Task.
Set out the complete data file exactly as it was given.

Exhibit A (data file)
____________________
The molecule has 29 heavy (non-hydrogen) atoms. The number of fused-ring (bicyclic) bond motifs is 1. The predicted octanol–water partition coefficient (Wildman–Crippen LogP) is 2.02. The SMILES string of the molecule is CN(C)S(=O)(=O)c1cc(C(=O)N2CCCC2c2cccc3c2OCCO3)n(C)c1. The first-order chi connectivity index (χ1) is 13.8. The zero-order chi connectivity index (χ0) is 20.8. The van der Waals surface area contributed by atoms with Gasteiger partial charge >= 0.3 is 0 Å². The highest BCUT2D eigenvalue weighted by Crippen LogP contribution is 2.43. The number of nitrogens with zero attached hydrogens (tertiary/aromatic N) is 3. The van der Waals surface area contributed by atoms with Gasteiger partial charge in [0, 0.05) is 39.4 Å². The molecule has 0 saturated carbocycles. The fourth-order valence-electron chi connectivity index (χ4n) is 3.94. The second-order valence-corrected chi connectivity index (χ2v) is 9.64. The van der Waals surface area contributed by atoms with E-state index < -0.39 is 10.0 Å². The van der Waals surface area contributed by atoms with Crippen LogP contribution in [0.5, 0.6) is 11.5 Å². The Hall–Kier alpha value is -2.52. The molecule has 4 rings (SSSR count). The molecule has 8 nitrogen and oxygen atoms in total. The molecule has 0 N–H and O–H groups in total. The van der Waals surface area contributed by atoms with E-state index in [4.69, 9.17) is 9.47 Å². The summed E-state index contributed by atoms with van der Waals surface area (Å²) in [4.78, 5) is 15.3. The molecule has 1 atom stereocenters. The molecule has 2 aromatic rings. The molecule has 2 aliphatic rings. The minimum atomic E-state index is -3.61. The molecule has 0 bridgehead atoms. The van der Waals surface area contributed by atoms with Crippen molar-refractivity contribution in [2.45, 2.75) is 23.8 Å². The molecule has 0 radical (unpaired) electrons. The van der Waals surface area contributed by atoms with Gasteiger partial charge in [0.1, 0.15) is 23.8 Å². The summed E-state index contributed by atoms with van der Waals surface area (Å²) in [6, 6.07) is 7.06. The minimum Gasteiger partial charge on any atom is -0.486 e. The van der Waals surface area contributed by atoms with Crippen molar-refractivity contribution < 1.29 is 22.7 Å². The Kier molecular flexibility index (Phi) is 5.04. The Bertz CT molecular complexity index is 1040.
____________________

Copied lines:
The molecule has 29 heavy (non-hydrogen) atoms. The number of fused-ring (bicyclic) bond motifs is 1. The predicted octanol–water partition coefficient (Wildman–Crippen LogP) is 2.02. The SMILES string of the molecule is CN(C)S(=O)(=O)c1cc(C(=O)N2CCCC2c2cccc3c2OCCO3)n(C)c1. The first-order chi connectivity index (χ1) is 13.8. The zero-order chi connectivity index (χ0) is 20.8. The van der Waals surface area contributed by atoms with Gasteiger partial charge >= 0.3 is 0 Å². The highest BCUT2D eigenvalue weighted by Crippen LogP contribution is 2.43. The number of nitrogens with zero attached hydrogens (tertiary/aromatic N) is 3. The van der Waals surface area contributed by atoms with Gasteiger partial charge in [0, 0.05) is 39.4 Å². The molecule has 0 saturated carbocycles. The fourth-order valence-electron chi connectivity index (χ4n) is 3.94. The second-order valence-corrected chi connectivity index (χ2v) is 9.64. The van der Waals surface area contributed by atoms with E-state index < -0.39 is 10.0 Å². The van der Waals surface area contributed by atoms with Crippen LogP contribution in [0.5, 0.6) is 11.5 Å². The Hall–Kier alpha value is -2.52. The molecule has 4 rings (SSSR count). The molecule has 8 nitrogen and oxygen atoms in total. The molecule has 0 N–H and O–H groups in total. The van der Waals surface area contributed by atoms with E-state index in [4.69, 9.17) is 9.47 Å². The summed E-state index contributed by atoms with van der Waals surface area (Å²) in [4.78, 5) is 15.3. The molecule has 1 atom stereocenters. The molecule has 2 aromatic rings. The molecule has 2 aliphatic rings. The minimum atomic E-state index is -3.61. The molecule has 0 bridgehead atoms. The van der Waals surface area contributed by atoms with Crippen molar-refractivity contribution in [2.45, 2.75) is 23.8 Å². The molecule has 0 radical (unpaired) electrons. The van der Waals surface area contributed by atoms with Gasteiger partial charge in [0.1, 0.15) is 23.8 Å². The summed E-state index contributed by atoms with van der Waals surface area (Å²) in [6, 6.07) is 7.06. The minimum Gasteiger partial charge on any atom is -0.486 e. The van der Waals surface area contributed by atoms with Crippen molar-refractivity contribution < 1.29 is 22.7 Å². The Kier molecular flexibility index (Phi) is 5.04. The Bertz CT molecular complexity index is 1040.